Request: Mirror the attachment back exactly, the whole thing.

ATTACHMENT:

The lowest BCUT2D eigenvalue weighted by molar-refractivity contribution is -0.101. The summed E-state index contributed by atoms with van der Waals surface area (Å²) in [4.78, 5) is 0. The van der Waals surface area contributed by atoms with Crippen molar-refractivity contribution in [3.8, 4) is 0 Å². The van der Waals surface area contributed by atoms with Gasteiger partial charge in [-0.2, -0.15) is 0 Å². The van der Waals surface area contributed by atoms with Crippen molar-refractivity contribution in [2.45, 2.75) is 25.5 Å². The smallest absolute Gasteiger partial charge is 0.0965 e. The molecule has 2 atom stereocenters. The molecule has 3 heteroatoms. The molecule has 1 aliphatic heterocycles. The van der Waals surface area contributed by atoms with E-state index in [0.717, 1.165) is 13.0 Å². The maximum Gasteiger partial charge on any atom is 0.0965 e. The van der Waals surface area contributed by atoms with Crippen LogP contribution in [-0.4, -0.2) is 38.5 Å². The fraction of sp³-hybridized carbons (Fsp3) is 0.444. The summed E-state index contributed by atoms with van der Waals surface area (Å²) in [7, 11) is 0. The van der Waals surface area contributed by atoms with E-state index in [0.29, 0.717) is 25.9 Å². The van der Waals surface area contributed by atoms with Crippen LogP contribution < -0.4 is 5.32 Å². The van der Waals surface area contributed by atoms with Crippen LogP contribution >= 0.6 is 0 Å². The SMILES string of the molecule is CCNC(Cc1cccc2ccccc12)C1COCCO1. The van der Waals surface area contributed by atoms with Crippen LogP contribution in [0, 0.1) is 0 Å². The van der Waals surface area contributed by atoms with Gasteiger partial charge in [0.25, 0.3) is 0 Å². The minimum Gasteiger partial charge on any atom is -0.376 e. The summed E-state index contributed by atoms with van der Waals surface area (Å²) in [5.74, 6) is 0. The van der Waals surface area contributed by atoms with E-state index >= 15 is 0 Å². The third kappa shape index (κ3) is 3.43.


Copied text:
The lowest BCUT2D eigenvalue weighted by molar-refractivity contribution is -0.101. The summed E-state index contributed by atoms with van der Waals surface area (Å²) in [4.78, 5) is 0. The van der Waals surface area contributed by atoms with Crippen molar-refractivity contribution in [3.8, 4) is 0 Å². The van der Waals surface area contributed by atoms with Gasteiger partial charge in [-0.2, -0.15) is 0 Å². The van der Waals surface area contributed by atoms with Crippen molar-refractivity contribution in [2.45, 2.75) is 25.5 Å². The smallest absolute Gasteiger partial charge is 0.0965 e. The molecule has 2 atom stereocenters. The molecule has 3 heteroatoms. The molecule has 1 aliphatic heterocycles. The van der Waals surface area contributed by atoms with E-state index in [0.717, 1.165) is 13.0 Å². The maximum Gasteiger partial charge on any atom is 0.0965 e. The van der Waals surface area contributed by atoms with Crippen LogP contribution in [-0.4, -0.2) is 38.5 Å². The fraction of sp³-hybridized carbons (Fsp3) is 0.444. The summed E-state index contributed by atoms with van der Waals surface area (Å²) in [7, 11) is 0. The van der Waals surface area contributed by atoms with E-state index in [0.29, 0.717) is 25.9 Å². The van der Waals surface area contributed by atoms with Crippen LogP contribution < -0.4 is 5.32 Å². The van der Waals surface area contributed by atoms with Crippen LogP contribution >= 0.6 is 0 Å². The SMILES string of the molecule is CCNC(Cc1cccc2ccccc12)C1COCCO1. The van der Waals surface area contributed by atoms with Crippen LogP contribution in [0, 0.1) is 0 Å². The van der Waals surface area contributed by atoms with Gasteiger partial charge in [0.25, 0.3) is 0 Å². The minimum Gasteiger partial charge on any atom is -0.376 e. The summed E-state index contributed by atoms with van der Waals surface area (Å²) in [5.74, 6) is 0. The van der Waals surface area contributed by atoms with E-state index >= 15 is 0 Å². The third kappa shape index (κ3) is 3.43.